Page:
«

»

Apr 22

I’m My Own Grandpa

Unknown tintype; a Schinnerer?

I’m My Own Grandpa” is the title of an old song that my parents used to have on a 78 Rpm record. The song was written by Dwight Latham and Moe Jaffe back in the 1940s.  It was from the same era as another silly song, “Does Your Chewing Gum Lose Its Flavor on the Bedpost Overnight?” They don’t write songs like that anymore and they don’t make 78 Rpm records anymore either. Ray Stevens rerecorded the grandpa song a few years back and some of you may be familiar with it.

I’m My Own Grandpa” tells the tale of tangled relationships in a family and how a man ended up being related to himself. It seems this fellow married a woman that had a grown daughter from a previous marriage. That fellow’s father married the daughter, making his father his son-in-law. Sort of. I guess to be genealogically accurate they should have used the term “step” throughout the song, as in step-daughter. But that would have thrown off the meter of the song.

My Tombstone Tuesday blog, featuring Barbara Anna Schumm Buechner, nee Pflueger, brought this song to mind, although our family genealogy is not quite as intriguing as the one in the song. In my family no one ended up being their own grandpa, but there are a couple minor twists and turns.

I knew that my Grandpa and Grandma Schumm were related by blood before they married. Louis and Barbara Schumm, nee Pflueger, were the common ancestors of both Grandpa and Grandma. Grandpa descended from their son Louis and Grandma descended from their daughter Elizabeth, who married Friedrich Schinnerer.

People did not go very far to find a mate in the 19th century. They often married someone within three miles of where they lived. The Schumms and Scaers lived just down the road from each other.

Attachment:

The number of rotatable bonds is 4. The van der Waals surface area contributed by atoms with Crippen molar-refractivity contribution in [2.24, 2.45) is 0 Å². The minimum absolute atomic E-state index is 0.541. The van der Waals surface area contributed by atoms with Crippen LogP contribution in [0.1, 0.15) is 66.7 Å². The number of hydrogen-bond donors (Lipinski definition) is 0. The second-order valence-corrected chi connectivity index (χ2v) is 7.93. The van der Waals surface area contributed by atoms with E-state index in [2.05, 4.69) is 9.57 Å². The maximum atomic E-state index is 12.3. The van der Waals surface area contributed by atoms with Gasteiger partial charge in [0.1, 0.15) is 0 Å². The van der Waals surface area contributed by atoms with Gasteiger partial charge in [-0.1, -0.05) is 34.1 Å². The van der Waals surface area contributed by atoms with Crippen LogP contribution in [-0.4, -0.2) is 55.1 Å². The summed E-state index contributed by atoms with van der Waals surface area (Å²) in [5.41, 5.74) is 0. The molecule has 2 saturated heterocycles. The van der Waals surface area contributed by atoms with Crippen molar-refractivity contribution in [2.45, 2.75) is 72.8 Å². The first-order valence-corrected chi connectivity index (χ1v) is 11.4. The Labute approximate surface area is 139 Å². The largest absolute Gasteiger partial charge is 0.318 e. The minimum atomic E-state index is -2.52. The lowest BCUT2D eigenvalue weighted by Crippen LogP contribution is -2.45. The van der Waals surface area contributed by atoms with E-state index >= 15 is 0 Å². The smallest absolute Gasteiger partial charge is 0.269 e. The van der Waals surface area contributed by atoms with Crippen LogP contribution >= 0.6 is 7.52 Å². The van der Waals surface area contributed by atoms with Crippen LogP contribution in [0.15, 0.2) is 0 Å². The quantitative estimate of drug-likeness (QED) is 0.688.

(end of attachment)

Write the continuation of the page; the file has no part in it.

My grandparents were first cousins once removed. Another way to look at it would be to marry the son or daughter of your first cousin. Isaac and Rebeckah, of Biblical fame, were also first cousins once removed. Several notable people married their first cousin, including Albert Einstein, Charles Darwin, and Queen Victoria. First cousin marriages are fairly common throughout the world, making up about 10% of all marriages. But remember, my grandparents were first cousins once removed. There is an extra little buffer in there. Theoretically, that would be half as risky as marrying your first cousin, if you are concerned about passing on a genetic disease.

I was surprised a few years ago when one of my relatives, Milton Schumm and his wife Betty, came to the funeral home after the death of Joe’s grandmother, Goldie Helen Roesner, nee Lee. As we talked with them we learned that not only had they been acquaintances of the Roesners, but one of them was related to Joe! Immediately I wondered if Joe and I were somehow related. As soon as I got home I delved into my genealogy information to see just what their relationship was to us.

I discovered that Milton Schumm was my 2nd cousin once and twice removed. I’m related to Milton twice because of that Louis and Barbara Schumm thing again. Louis and Barbara are the common ancestors of Milton and me.

It turns out that Joe is related to Milton’s wife, Betty, nee Ross. Joe and Betty are 1st cousins once removed. Their common ancestors are Dietrich and Christine Roesner, nee Schoor. Dietrich and Christine Roesner had 8 children. Among them were Edward Roesner, Joe’s grandfather and husband of Goldie Helen Lee, and Elizabeth Louise Roesner, who married Leo Ross. Louise and Leo had 4 children and one of them was Betty Ross, who married Milton Schumm. It turns out that Betty is the niece of Edward and Helen Roesner.

Joe and I are not related by blood. As for our son Jeff, he is of course related to both Milton and Betty. He is a 2nd cousin twice and three times removed to Milton and a 1st cousin twice removed to Betty. I could go on and give Jeff’s relationship to Milton and Betty’s children, but this first, second cousin, once, twice removed  thing is making my head hurt. Thanks to Roots Magic and its Relationship Calculator, which makes figuring out these family relationships very easy.

Add Comment Register



Leave a Reply

Your email address will not be published. Required fields are marked *

You may use these HTML tags and attributes: <a href="" title=""> <abbr title=""> <acronym title=""> <b> <blockquote cite=""> <cite> <code> <del datetime=""> <em> <i> <q cite=""> <strike> <strong>